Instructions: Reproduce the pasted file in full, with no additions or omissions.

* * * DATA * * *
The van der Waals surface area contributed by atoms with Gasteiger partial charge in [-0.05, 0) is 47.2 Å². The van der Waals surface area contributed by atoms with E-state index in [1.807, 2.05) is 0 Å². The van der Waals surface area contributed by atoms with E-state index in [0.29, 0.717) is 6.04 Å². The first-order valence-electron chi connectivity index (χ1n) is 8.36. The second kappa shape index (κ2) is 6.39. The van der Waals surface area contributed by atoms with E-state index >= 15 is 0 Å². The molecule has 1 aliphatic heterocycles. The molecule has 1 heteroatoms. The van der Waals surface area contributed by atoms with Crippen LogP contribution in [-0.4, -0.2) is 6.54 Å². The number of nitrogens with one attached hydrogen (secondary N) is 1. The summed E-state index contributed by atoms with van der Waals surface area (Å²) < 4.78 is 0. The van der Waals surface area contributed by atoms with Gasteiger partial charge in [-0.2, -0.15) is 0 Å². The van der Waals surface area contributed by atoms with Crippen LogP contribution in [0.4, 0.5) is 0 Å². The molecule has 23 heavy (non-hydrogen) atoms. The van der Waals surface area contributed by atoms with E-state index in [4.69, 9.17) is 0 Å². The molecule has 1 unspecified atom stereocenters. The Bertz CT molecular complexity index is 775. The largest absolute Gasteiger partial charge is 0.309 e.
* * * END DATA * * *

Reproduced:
The van der Waals surface area contributed by atoms with Gasteiger partial charge in [-0.05, 0) is 47.2 Å². The van der Waals surface area contributed by atoms with E-state index in [1.807, 2.05) is 0 Å². The van der Waals surface area contributed by atoms with E-state index in [0.29, 0.717) is 6.04 Å². The first-order valence-electron chi connectivity index (χ1n) is 8.36. The second kappa shape index (κ2) is 6.39. The van der Waals surface area contributed by atoms with E-state index >= 15 is 0 Å². The molecule has 1 aliphatic heterocycles. The molecule has 1 heteroatoms. The van der Waals surface area contributed by atoms with Crippen LogP contribution in [-0.4, -0.2) is 6.54 Å². The number of nitrogens with one attached hydrogen (secondary N) is 1. The summed E-state index contributed by atoms with van der Waals surface area (Å²) < 4.78 is 0. The van der Waals surface area contributed by atoms with Gasteiger partial charge in [-0.2, -0.15) is 0 Å². The van der Waals surface area contributed by atoms with Crippen LogP contribution in [0.4, 0.5) is 0 Å². The molecule has 23 heavy (non-hydrogen) atoms. The van der Waals surface area contributed by atoms with E-state index in [4.69, 9.17) is 0 Å². The molecule has 1 unspecified atom stereocenters. The Bertz CT molecular complexity index is 775. The largest absolute Gasteiger partial charge is 0.309 e.